Disclaimer: I hereby disclaim.
A/N : This one-shot takes place during Blackout, in between where Cal falls asleep at the tattoo parlor and wakes up in his apartment. Enjoy, Happy Belated New Year, and if you feel like brightening someone's day, leave a review!
Dedicated to Kooie – who has brightened many of my days :)
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I was warned – "This is going to hurt" – and sure enough, in a few moments, the pain came. Ripples of it crawled up my shoulder and down my bicep when the needle punctured my skin. Not that I minded. It did exactly what I'd hoped it would do … it took some of the internal aching that racked my soul and transferred it to my body. And actual, physical wounds were easy. The inside ones – those you just couldn't shake; those were the ones that really hurt.
Robin had warned me too, days ago, when we'd only just been speculating about Cal's fate. We named every single possibility except the most likely one – that Cal was dead. It was almost tradition now. Waiting for Cal, looking for Cal, pretending Cal was alive. Of course, he always was. I hoped to God I was always so lucky.
One of our speculations was, of course, the memory loss. Robin had explained to me about the spider venom, and what it might do. Not kill him, thanks to the Auphe resistance, but only wipe his mind – make him forget me and everything else. "The memories would come back eventually," Robin had told me. "But that doesn't mean it wouldn't be difficult for you. If we are correct and this is the case, it's going to hurt."
I'd known it. And God, how it hurt.
I lifted my eyes from the blood-stained needle and rested them on Cal, who was still sprawled in that little plastic chair with his head thrown back, and thoroughly intoxicated, damn him. Or rather, damn that Robin Goodfellow for letting him do it – and then performing some kind of disturbing song-and-dance strip-tease while Maicoh tried to claw Cal's throat open. Not that Cal hadn't taken care of himself, even when he wasn't himself, even when he had some unfathomably high BAC. I'd taught him well.
After a while, the red-skinned tattoo artist took a few steps back and gazed proudly own at my arm. "It's done," he announced. "Do you want a picture taken before the gloss goes on?"
"You have hardly looked at it," he protested, spine stiffening with indignation.
I didn't answer. Cal was fidgeting in his sleep, trying to get comfortable and all the while slipping further and further off the slippery seat of the chair. He was going to fall in a minute. That would be amusing. But there was something about his face as he slept – it was almost peaceful. No, not almost. It was peaceful. His mouth wasn't bracketed, his brow wasn't furrowed, his body wasn't convulsing and twitching unnaturally. There were no monsters in his head tonight.
The tattoo artist applied the gloss, covered my bicep in gauze and bandages that were surprisingly and annoyingly sloppy, and then patted his work with some misbegotten pride. After he was paid and moving on to his next customer (something with too much makeup on and far too much "dandruff" to be human), I slipped my shirt back on, arose from the seat, and approached Cal. Miraculously, he hadn't fallen yet, and I was too impatient to wait. I shook his shoulder. "Cal."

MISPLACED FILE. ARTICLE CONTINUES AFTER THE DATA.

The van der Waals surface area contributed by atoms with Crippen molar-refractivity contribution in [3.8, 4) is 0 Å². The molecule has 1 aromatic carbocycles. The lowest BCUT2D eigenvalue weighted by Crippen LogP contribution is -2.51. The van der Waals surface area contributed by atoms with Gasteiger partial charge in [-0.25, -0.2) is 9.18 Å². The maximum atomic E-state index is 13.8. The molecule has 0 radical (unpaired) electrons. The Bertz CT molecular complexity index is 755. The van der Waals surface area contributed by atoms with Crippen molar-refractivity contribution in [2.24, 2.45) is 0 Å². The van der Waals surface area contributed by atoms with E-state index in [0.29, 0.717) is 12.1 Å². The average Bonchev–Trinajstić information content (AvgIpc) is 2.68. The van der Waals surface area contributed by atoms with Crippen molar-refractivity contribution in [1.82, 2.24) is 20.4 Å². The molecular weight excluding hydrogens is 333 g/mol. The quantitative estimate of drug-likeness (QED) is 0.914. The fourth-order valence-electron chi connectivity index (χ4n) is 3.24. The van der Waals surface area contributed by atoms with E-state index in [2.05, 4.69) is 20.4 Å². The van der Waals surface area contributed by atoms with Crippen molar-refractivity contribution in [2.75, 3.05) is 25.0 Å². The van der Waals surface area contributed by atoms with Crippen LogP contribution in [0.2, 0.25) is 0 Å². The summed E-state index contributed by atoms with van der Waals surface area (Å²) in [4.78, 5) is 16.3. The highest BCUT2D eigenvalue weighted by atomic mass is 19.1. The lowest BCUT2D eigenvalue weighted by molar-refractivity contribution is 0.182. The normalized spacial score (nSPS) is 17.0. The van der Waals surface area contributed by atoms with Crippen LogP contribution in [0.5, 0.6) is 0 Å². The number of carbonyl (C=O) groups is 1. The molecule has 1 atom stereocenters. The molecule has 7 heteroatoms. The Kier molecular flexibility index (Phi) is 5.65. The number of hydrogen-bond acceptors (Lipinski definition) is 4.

He muttered something incoherent and then sighed slowly.
"Cal," I said firmly, smacking the back of his head.
His murmur became more annoyed and I caught the low growl, "Leandros". That pushed me over the limit. I grabbed him by the back of the jacket and pulled him right off the chair. "Stand, little brother, or I'll make this new experience very unpleasant for you." He did stand, for less than a moment, before swaying into me, still barely conscious. Where was all of that Auphe resistance when you really needed it most?
Sighing patiently, I slung his arm over my shoulder and maneuvered him to the door of the tattoo parlor. I may have been putting off that "unpleasant experience" for now, but I still entertained thoughts of ice-cold water and wheatgrass tea for when we got back home.
The second I opened the door a freezing wind hit us and Cal stiffened against me, his eyes opening for half a second before he melted back into half-consciousness. Only now I could understand what he'd been muttering, over and over, like a mantra. "Not a bad guy … not … a bad guy …" Oh, damn. That was it – my whole problem. Cal wanted to be a good guy, for once. And the thing was – he actually could be. This kid wasn't half-Auphe any more than I was. But when that half of him went, so did my half. My brother.
"You're not a bad guy, Cal," I said absently, half-dragging him to the curb where I hailed a cab. "You never were."
He made a disgruntled sound in his throat and stopped babbling, for the moment. I gave the cab driver our address and sat Cal down inside. He flopped onto the bench seat and looked blearily around in the dim lighting of the taxi, slightly confused, as if he were struggling to remember something. Then he looked right at the back of the cab driver's head and muttered, "Asshole."
I snorted, amused, which made him notice me. After eying me a moment in drunken scrutiny, he murmured, "You happy?"
I eyed him back and then answered. "No, I'm not. I miss my brother."
"O-oh yeah," he slurred, rubbing his eyes and then running his fingers through his hair and that ridiculous haircut. He stiffened, back arching, before he relaxed again against the seat. "God, I can't remember. I wish … I just can't …"
I didn't say anything, just watched him silently. This was killing me, but I had to deal with it. I had to get used to it. This was all just therapy.
In only a few seconds, he was asleep again.
. . . .
When the cab pulled up in front of our apartment, I climbed out first and handed the cab driver his pay. Then I leaned into the back and "helped" Cal out after me. Needless to say, he woke up again, still blearily but this time visibly annoyed as he glanced in my general direction. "I wasn't drinking," he said defensively, managing to stand on his own, if a bit unsteady.